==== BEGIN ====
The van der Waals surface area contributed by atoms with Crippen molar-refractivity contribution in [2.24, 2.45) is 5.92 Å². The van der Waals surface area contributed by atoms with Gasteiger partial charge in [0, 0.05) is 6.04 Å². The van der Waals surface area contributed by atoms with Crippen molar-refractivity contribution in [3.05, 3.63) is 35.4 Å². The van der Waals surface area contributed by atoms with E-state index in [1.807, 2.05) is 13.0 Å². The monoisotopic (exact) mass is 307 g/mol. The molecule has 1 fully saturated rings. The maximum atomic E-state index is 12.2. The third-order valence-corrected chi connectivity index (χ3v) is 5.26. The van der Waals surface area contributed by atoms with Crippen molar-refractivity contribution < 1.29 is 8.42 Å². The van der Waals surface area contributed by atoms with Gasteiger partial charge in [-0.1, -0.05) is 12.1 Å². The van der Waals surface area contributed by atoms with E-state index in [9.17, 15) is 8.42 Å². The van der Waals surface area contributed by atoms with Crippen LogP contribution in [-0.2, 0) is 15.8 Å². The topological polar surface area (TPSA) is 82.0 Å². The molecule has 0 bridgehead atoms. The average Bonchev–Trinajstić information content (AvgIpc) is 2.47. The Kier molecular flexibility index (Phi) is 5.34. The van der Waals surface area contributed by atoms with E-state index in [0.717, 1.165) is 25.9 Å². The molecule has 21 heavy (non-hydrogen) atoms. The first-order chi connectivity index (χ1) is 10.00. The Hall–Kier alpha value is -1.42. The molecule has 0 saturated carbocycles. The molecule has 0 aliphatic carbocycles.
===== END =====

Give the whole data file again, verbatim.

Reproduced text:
The van der Waals surface area contributed by atoms with Crippen molar-refractivity contribution in [2.24, 2.45) is 5.92 Å². The van der Waals surface area contributed by atoms with Gasteiger partial charge in [0, 0.05) is 6.04 Å². The van der Waals surface area contributed by atoms with Crippen molar-refractivity contribution in [3.05, 3.63) is 35.4 Å². The van der Waals surface area contributed by atoms with E-state index in [1.807, 2.05) is 13.0 Å². The monoisotopic (exact) mass is 307 g/mol. The molecule has 1 fully saturated rings. The maximum atomic E-state index is 12.2. The third-order valence-corrected chi connectivity index (χ3v) is 5.26. The van der Waals surface area contributed by atoms with Crippen molar-refractivity contribution < 1.29 is 8.42 Å². The van der Waals surface area contributed by atoms with Gasteiger partial charge in [-0.1, -0.05) is 12.1 Å². The van der Waals surface area contributed by atoms with E-state index in [9.17, 15) is 8.42 Å². The van der Waals surface area contributed by atoms with Crippen LogP contribution in [-0.2, 0) is 15.8 Å². The topological polar surface area (TPSA) is 82.0 Å². The molecule has 0 bridgehead atoms. The average Bonchev–Trinajstić information content (AvgIpc) is 2.47. The Kier molecular flexibility index (Phi) is 5.34. The van der Waals surface area contributed by atoms with E-state index in [0.717, 1.165) is 25.9 Å². The molecule has 21 heavy (non-hydrogen) atoms. The first-order chi connectivity index (χ1) is 10.00. The Hall–Kier alpha value is -1.42. The molecule has 0 saturated carbocycles. The molecule has 0 aliphatic carbocycles.